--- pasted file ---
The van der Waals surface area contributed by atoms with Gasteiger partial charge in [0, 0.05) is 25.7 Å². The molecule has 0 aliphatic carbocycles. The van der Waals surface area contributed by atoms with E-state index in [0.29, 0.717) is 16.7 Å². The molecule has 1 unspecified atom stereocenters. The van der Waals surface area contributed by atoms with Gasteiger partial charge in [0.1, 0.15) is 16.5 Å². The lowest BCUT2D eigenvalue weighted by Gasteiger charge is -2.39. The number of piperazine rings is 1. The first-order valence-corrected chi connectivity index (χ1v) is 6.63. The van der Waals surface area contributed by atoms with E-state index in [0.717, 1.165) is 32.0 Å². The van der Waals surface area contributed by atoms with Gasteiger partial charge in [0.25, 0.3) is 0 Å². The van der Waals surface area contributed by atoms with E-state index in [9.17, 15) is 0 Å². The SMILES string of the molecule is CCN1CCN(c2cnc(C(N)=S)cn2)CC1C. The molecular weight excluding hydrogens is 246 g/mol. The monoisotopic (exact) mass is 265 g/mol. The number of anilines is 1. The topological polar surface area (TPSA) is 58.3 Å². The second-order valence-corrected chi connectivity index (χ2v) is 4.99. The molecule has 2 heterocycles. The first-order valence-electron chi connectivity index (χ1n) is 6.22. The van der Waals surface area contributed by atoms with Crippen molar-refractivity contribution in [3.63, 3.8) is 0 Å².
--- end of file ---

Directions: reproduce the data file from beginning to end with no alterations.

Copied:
The van der Waals surface area contributed by atoms with Gasteiger partial charge in [0, 0.05) is 25.7 Å². The molecule has 0 aliphatic carbocycles. The van der Waals surface area contributed by atoms with E-state index in [0.29, 0.717) is 16.7 Å². The molecule has 1 unspecified atom stereocenters. The van der Waals surface area contributed by atoms with Gasteiger partial charge in [0.1, 0.15) is 16.5 Å². The lowest BCUT2D eigenvalue weighted by Gasteiger charge is -2.39. The number of piperazine rings is 1. The first-order valence-corrected chi connectivity index (χ1v) is 6.63. The van der Waals surface area contributed by atoms with E-state index in [0.717, 1.165) is 32.0 Å². The van der Waals surface area contributed by atoms with Gasteiger partial charge in [0.25, 0.3) is 0 Å². The van der Waals surface area contributed by atoms with E-state index in [9.17, 15) is 0 Å². The SMILES string of the molecule is CCN1CCN(c2cnc(C(N)=S)cn2)CC1C. The molecular weight excluding hydrogens is 246 g/mol. The monoisotopic (exact) mass is 265 g/mol. The number of anilines is 1. The topological polar surface area (TPSA) is 58.3 Å². The second-order valence-corrected chi connectivity index (χ2v) is 4.99. The molecule has 2 heterocycles. The first-order valence-electron chi connectivity index (χ1n) is 6.22. The van der Waals surface area contributed by atoms with Crippen molar-refractivity contribution in [3.63, 3.8) is 0 Å².